Even though we raise money for literacy with every sale, there’s no substitute for experiencing a literacy initiative first hand. That’s why twice a year BWB sends a randomly selected group of employees far from our headquarters to work with our non-profit partners “in the field.”This past summer, employees traveled to Africa with Books for Africa and Invisible Children – you can read about their experiences here.
Right now, a different group of employees is focusing on domestic literacy with a trip to the West Coast organized by the National Center for Family Literacy. We even had the opportunity to bring two librarians from our library partners with us this time. The NCFL set-up some excellent work for us to do, and the first hand accounts are just starting to come in.
Here’s one from our CFO, Paul Sansone:
Monday we hit it early at a 7AM meeting with NCFL previewing the week, then broke up into our 4 teams and headed out to Oakland Public Elementary schools (Garfield, Manzanita, Greenleaf, and Lazear). My team is at Garfield Elementary and we’ve been working with about 15 parents (all Moms) of students at the school, aiding in teaching them English. We are in a doublewide trailer on the school grounds.
The students are originally from all over the world: Vietnam, El Salvador, Mexico, Bhutan, and have a wide range of English proficiency. Monday afternoon’s orientation session was held at a local high school where the Oakland Adult education offices are co-located. We learned the schools we were sent to have the lowest literacy rates in the district.
We also learned tactics to better educate – use gestures, pictures, speak clearly, do not use slang and avoid talking like you would to an adolescent – these are proud adults who need a hand. Our NCFL hosts and the Oakland teachers we’ve been with have been wonderful.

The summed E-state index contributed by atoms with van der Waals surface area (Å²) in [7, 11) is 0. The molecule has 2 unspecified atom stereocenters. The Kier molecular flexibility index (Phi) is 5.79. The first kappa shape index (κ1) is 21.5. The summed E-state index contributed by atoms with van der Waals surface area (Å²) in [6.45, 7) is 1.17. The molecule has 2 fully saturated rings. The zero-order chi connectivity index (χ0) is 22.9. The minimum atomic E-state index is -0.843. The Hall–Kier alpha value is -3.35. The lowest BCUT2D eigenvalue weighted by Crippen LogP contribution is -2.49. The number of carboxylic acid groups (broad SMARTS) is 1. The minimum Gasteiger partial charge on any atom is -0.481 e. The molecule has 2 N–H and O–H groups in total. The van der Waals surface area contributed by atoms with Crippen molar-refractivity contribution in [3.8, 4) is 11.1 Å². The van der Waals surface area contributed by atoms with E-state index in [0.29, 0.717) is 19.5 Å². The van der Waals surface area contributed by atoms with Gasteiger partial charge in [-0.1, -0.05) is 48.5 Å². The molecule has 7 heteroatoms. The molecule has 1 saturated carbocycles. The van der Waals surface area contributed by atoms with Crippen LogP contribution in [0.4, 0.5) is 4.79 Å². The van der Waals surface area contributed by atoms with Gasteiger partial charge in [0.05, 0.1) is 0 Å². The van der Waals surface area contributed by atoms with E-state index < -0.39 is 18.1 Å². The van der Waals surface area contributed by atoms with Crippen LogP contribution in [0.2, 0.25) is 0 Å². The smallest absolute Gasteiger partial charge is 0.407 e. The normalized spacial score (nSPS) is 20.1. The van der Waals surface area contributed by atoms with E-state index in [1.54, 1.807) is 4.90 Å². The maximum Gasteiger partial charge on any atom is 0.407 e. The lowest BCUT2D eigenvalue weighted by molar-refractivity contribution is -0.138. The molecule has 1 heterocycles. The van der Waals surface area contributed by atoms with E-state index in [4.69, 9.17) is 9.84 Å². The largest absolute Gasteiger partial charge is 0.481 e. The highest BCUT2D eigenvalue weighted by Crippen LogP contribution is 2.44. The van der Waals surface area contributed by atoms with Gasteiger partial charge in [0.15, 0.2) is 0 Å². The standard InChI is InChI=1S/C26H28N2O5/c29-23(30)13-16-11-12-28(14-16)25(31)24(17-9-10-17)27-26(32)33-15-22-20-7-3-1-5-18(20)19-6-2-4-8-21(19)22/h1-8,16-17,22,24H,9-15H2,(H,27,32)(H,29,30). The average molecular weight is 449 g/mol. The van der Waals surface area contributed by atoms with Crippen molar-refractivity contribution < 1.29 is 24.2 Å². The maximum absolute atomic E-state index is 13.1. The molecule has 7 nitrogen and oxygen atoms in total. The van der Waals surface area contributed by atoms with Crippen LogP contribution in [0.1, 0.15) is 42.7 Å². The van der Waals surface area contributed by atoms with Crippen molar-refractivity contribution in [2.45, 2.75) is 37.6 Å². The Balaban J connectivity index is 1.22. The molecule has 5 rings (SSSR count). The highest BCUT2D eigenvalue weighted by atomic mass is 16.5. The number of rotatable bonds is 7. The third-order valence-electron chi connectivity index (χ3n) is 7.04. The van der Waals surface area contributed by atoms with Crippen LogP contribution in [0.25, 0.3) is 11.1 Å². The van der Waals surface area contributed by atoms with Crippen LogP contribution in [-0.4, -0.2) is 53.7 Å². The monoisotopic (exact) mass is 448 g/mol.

It’s Important Stuff
We learned that when the parents are learning English this helps make a much more effective educational experience for their children, so helping these Moms is, in essence, going to help the kids become more literate. Also, the social structure in the homes are often turned upside down as the 1st graders often know more English than the parents do.
We spent much of the day reading kids books together, getting to know family members through speaking and writing exercises. I read Good Night, Gorilla as I have to my kids but it meant so much more reading with an adult mother from Vietnam with 2 kids. Brad Weirich’s Greenleaf team is working on a play for the adults (The Grouchy Little Ladybug) to perform to their children.
We also take breaks with some exercise to music which is a highlight for others and a source of embarrassment for me, as I’m old and have no rhythm. We also get to go into the classrooms with the parents of their kids where for 45 minutes a day, they learn together (PACT time – Parents and Children Together). I don’t know anything about their compensation, but whatever these elementary teachers are receiving, it is not enough for what they are doing.
Our Librarian guests are also having a great time, and before this trip is over we should have some great stories to tell.
Chief Financial Officer